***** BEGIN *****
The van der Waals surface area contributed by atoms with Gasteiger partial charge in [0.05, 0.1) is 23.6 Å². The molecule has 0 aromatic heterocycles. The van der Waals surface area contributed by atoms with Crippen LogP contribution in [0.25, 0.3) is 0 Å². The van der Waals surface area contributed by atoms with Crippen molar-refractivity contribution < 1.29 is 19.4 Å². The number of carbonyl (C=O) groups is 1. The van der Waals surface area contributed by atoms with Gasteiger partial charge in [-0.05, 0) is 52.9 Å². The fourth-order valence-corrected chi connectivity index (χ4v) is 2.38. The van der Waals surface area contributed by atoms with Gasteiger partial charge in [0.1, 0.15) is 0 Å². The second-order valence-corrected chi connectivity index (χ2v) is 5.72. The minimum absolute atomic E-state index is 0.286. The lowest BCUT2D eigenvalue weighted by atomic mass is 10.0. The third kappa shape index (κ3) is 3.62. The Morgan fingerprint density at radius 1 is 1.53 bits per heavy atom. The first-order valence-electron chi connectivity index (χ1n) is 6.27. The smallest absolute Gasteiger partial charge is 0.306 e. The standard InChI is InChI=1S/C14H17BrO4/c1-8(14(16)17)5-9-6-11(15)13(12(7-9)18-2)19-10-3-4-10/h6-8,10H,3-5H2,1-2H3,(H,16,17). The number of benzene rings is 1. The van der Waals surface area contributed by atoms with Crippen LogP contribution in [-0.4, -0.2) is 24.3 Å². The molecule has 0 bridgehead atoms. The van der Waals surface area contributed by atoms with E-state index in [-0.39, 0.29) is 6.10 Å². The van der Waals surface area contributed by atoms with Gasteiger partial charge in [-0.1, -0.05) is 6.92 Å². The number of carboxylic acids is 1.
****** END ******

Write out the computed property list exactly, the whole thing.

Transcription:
The van der Waals surface area contributed by atoms with Gasteiger partial charge in [0.05, 0.1) is 23.6 Å². The molecule has 0 aromatic heterocycles. The van der Waals surface area contributed by atoms with Crippen LogP contribution in [0.25, 0.3) is 0 Å². The van der Waals surface area contributed by atoms with Crippen molar-refractivity contribution < 1.29 is 19.4 Å². The number of carbonyl (C=O) groups is 1. The van der Waals surface area contributed by atoms with Gasteiger partial charge in [-0.05, 0) is 52.9 Å². The fourth-order valence-corrected chi connectivity index (χ4v) is 2.38. The van der Waals surface area contributed by atoms with Gasteiger partial charge in [0.1, 0.15) is 0 Å². The second-order valence-corrected chi connectivity index (χ2v) is 5.72. The minimum absolute atomic E-state index is 0.286. The lowest BCUT2D eigenvalue weighted by atomic mass is 10.0. The third kappa shape index (κ3) is 3.62. The Morgan fingerprint density at radius 1 is 1.53 bits per heavy atom. The first-order valence-electron chi connectivity index (χ1n) is 6.27. The smallest absolute Gasteiger partial charge is 0.306 e. The standard InChI is InChI=1S/C14H17BrO4/c1-8(14(16)17)5-9-6-11(15)13(12(7-9)18-2)19-10-3-4-10/h6-8,10H,3-5H2,1-2H3,(H,16,17). The number of benzene rings is 1. The van der Waals surface area contributed by atoms with Crippen LogP contribution in [-0.4, -0.2) is 24.3 Å². The molecule has 0 bridgehead atoms. The van der Waals surface area contributed by atoms with E-state index in [-0.39, 0.29) is 6.10 Å². The van der Waals surface area contributed by atoms with Gasteiger partial charge in [-0.1, -0.05) is 6.92 Å². The number of carboxylic acids is 1.